PORTUGAL’S Ricardo Santos carded a flawless 62 to claim the lead after a day of low scoring at the Africa Open in East London yesterday.
Santos, who was the European Tour rookie of the year in 2012 after winning his first title on home soil in the Madeira Islands Open, fired nine birdies and no bogeys to finish nine under par, two ahead of Garth Mulroy, Rhys Davies, Richard Bland and Lucas Bjerregaard.
Scotland’s David Drysdale was among a six-strong group another shot adrift on six under on a day when 91 players broke 70 and 110 of the 156-strong field finished below par.
“I played really solidly today and gave myself a lot of chances for birdie, and I took a lot of those chances,” Santos said. “I’m very pleased to make a run like I did today.
“I hit the ball solidly from the tee and my putting was all good. To shoot minus nine you have to play awesome golf, so I’m really pleased with every piece of my game.
“If the wind blows, this is a very tough course but today, if you put the ball in the fairway, you had the chance to shoot a low round. Today was definitely one of my best rounds of golf so far. I put the ball very close, didn’t miss a fairway, and that’s the key on this course.”
Mulroy was leading the South African contingent out to maintain their remarkable dominance of events on home soil.
George Coetzee’s win in the Joburg Open on Sunday means nine of the last 12 European Tour events staged in South Africa have been won by home players, with all four previous Africa Opens won by South Africans.
And, although Coetzee was not in East London after withdrawing in order to prepare for next week’s WGC-Accenture Match Play Championship in Arizona, Mulroy took up the mantle with an opening 64.
Mulroy carded six birdies, an eagle and one bogey to finish seven under par, while Davies recovered from a bogey on the first to fire eight birdies in his last 16 holes. Bland produced a flawless round containing an eagle on the third and five birdies in a back nine of 30 as the players took advantage of the calm conditions on the 6,632-yard course – extremely short by modern standards.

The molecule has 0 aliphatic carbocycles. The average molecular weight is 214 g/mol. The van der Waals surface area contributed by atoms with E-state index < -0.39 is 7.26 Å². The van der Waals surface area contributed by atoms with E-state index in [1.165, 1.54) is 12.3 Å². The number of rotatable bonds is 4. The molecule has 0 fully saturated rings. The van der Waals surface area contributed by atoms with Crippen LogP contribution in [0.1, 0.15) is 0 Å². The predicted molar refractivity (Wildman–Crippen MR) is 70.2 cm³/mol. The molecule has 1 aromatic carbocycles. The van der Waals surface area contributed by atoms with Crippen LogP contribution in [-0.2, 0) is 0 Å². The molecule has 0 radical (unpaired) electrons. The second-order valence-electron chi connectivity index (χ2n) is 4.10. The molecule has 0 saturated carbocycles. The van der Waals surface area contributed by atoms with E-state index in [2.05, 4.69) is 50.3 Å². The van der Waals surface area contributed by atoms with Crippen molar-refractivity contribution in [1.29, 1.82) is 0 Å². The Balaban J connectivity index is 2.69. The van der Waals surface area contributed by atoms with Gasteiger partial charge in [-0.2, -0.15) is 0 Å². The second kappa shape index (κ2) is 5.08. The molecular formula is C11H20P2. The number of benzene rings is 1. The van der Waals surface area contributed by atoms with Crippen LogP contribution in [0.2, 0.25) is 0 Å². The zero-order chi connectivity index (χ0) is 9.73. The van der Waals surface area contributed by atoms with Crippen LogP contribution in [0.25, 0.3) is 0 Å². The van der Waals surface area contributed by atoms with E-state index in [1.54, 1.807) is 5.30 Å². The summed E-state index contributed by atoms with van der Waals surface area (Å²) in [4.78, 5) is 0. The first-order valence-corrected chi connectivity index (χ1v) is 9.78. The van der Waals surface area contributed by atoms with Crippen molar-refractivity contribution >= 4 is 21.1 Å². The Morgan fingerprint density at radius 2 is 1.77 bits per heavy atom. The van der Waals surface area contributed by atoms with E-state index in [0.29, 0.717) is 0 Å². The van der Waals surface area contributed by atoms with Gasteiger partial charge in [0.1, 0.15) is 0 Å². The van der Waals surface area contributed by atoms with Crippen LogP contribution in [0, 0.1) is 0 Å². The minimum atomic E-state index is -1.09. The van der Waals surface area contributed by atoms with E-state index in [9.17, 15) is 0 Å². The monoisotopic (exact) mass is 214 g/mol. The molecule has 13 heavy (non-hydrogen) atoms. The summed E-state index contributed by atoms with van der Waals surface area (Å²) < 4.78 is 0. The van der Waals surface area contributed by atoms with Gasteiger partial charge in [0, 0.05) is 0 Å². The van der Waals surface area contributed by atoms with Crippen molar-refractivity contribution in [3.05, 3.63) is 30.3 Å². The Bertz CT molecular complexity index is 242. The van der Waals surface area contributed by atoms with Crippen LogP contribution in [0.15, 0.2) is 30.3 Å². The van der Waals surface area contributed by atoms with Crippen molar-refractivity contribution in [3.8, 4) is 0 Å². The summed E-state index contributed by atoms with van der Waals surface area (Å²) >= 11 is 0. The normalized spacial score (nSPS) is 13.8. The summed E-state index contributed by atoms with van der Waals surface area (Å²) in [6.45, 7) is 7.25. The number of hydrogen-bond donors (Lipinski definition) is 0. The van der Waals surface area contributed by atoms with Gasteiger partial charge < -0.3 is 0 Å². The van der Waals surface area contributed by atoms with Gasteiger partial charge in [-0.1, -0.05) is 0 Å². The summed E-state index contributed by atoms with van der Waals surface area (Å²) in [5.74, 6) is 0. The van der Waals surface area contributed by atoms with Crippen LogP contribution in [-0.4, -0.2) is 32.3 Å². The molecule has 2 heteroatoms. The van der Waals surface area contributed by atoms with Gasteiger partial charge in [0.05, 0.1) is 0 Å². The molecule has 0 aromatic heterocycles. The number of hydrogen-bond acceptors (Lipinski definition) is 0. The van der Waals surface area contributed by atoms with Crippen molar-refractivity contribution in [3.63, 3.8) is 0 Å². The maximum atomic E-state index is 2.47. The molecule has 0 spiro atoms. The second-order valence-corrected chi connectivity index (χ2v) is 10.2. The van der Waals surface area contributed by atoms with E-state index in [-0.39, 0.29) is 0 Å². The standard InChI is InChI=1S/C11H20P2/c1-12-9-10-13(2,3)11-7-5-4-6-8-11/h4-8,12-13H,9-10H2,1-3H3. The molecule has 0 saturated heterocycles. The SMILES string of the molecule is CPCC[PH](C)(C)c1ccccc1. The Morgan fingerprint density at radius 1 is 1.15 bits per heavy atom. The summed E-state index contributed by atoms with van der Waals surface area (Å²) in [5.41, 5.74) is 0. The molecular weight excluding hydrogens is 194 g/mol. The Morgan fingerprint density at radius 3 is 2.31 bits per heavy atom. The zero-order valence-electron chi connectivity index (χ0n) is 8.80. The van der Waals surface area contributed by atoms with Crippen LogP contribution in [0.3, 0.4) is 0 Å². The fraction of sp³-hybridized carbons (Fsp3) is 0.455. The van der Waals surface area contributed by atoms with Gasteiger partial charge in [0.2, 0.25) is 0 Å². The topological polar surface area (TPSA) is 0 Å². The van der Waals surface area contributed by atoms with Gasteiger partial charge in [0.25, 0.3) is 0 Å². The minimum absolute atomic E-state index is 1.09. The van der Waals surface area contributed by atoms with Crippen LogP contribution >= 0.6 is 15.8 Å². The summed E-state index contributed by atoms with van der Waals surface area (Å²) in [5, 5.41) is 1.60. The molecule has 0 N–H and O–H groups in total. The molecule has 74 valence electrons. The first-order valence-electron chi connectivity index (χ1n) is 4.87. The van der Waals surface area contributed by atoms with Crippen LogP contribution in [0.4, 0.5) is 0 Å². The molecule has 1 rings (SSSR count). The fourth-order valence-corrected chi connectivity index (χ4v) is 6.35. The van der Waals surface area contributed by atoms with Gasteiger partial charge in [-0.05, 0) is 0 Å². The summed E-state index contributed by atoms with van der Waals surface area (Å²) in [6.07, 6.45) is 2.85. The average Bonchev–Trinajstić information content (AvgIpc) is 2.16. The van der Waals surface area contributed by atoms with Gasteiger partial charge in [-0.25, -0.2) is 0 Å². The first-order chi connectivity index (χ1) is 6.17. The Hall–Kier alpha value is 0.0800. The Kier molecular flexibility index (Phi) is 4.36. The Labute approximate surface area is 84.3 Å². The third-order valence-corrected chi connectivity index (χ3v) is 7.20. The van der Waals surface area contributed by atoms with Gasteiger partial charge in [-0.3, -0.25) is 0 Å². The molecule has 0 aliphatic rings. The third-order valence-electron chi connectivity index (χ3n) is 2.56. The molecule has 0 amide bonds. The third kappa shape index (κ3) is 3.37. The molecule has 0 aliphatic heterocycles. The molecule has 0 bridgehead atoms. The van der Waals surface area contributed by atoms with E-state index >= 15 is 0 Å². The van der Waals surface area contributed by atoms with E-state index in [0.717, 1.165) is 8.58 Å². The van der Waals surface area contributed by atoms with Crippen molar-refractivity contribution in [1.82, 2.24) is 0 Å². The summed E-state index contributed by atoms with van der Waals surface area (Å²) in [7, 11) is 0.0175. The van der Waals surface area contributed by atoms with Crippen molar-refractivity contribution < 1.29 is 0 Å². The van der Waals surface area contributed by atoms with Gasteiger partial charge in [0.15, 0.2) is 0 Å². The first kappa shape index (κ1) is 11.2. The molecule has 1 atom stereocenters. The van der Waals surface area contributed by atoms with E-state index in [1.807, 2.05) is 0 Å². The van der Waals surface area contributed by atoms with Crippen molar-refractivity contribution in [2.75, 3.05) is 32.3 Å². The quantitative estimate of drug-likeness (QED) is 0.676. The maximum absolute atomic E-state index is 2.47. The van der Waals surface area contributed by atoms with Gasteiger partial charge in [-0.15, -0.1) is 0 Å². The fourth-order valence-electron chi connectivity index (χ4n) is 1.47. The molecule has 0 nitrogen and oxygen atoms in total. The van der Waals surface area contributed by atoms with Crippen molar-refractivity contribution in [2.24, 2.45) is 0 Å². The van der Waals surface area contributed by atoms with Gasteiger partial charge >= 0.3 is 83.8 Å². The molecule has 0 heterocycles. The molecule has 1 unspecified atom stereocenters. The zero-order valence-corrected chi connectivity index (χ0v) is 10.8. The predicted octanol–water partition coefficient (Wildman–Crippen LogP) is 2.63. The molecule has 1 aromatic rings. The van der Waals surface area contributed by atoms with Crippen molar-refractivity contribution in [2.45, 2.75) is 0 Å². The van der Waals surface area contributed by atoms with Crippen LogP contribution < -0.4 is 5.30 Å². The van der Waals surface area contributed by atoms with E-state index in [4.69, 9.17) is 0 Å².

And, with no wind blowing in from the adjacent Indian Ocean, a repeat of the winning total of 27 under recorded by former Open champion Louis Oosthuizen in 2012 is possible. “It’s always nice to start the week this way,” Mulroy said after his round. “Usually we don’t get weather like this here, but I’m not complaining. The scores are definitely out there, you’ve just got to make some putts.”
Davies, 28, won the Hassan Trophy in 2010, beating Louis Oosthuizen by two shots just four months before the South African would go on to win the Open at St Andrews by seven. He then lost in a play-off in the same event 12 months later, but Davies has struggled to find that form and lost his card at the end of 2012.
“I haven’t had the greatest form over the last couple of years, so it’s really nice to have a good round under my belt,” he said. “It was a lovely start this morning, I enjoyed it, and I’ll try to do the same tomorrow. There are plenty of choices out there.
“You can be quite aggressive at times and more conservative at others. Lots of risk and reward, which makes it exciting to watch and good to play.”